Tremblay was simultaneously nervous and excited for the production. The Cabin at the End of the World was a “personal project” to him, but the nature of creation is cemented on taking inspiration from other works and retelling them in a unique way, he said.
“In some ways, that’s what the horror genre is, right?” he said. “If you think of it as this 200-year history of horror works. There’s the tropes, you know, vampires, zombies, et. cetera. The fun part is using the stuff that’s already been established and trying to create something new.”
Ultimately, Tremblay was pleased with the overall film. Having only observed one day of filming on set, the premier was his first full viewing. The premier, though stressful due to the unknowns, proved to be a true horror experience.
“There are parts [where] I was getting teary eyed because it was so close to the book, and there are other parts where it just felt so intense, like I wanted to get up and run out of the theater,” Tremblay said. “My favorite parts of the film are its visuals; it’s [a] stunningly shot, gorgeously composed movie. My other favorite part is the characters themselves, the actors. I think their performances are fabulous. They all really inhabit the emotional lives of the characters that I envisioned in the book.”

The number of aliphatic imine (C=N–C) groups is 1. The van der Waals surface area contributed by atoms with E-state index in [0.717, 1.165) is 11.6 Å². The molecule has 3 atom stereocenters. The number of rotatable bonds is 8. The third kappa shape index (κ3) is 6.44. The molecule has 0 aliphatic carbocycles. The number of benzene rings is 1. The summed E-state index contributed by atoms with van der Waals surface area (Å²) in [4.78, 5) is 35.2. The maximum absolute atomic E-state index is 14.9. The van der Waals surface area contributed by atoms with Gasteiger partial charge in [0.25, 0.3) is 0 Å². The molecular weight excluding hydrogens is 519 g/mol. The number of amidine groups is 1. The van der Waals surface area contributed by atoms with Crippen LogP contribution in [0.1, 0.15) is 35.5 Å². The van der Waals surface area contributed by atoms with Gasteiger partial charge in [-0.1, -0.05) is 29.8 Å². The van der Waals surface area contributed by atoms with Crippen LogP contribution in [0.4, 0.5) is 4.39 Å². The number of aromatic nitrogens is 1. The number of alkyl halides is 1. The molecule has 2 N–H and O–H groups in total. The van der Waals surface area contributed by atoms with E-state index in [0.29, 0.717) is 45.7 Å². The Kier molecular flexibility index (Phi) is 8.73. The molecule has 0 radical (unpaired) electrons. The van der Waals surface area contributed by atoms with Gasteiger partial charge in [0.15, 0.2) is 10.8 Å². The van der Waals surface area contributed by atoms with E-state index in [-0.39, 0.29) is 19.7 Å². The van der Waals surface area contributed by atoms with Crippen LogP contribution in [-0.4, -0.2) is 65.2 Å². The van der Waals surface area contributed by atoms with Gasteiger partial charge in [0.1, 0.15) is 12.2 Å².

Tremblay attributes his confidence to his time at Providence College, and finds Friartown as the place that piqued his interest in reading. His second semester senior year, a graduation requirement placed him into a freshman-level English class. However, the professor, Professor McLaughlin, fulfilled the common stereotype of the “Cool English Teacher,” he said, and connected with Tremblay instantly.
“In that class, we read a short story called Where are you going? Where have you been? by Joyce Carol Oates,” he said. “And I remember thinking, ‘I didn’t know people wrote stuff like this.’ I thought it was just so clever. It was so not like the other stories that I had been assigned in high school. It felt really personal and sinister, even though there’s no violence on the page. There’s just a crackling threat of it.”
To aspiring writers, Tremblay has two simple pieces of advice.
“Besides read all the time,” he said, “I think the best advice is to give yourself permission to be patient with yourself. It’s okay to learn from rejection. To me, it’s always been about if you’re patient and persistent, if you keep writing and you keep submitting, it’s a numbers game. If you give yourself more and more chances, then the odds are more in your favor.”
To students of the College in particular, Tremblay recounts that some of his best memories included the people he surrounded himself with.
“I found the confidence to be who I was at Providence. I went to a fairly big public high school; it was easy to get lost and I just wasn’t a very confident kid. College, PC in particular, felt like a chance to start over. The biggest thing I remember are the friends and how non-judgmental everybody was. Everyone was just excited about your passions and your interests. And to me that was like a world changing thing.”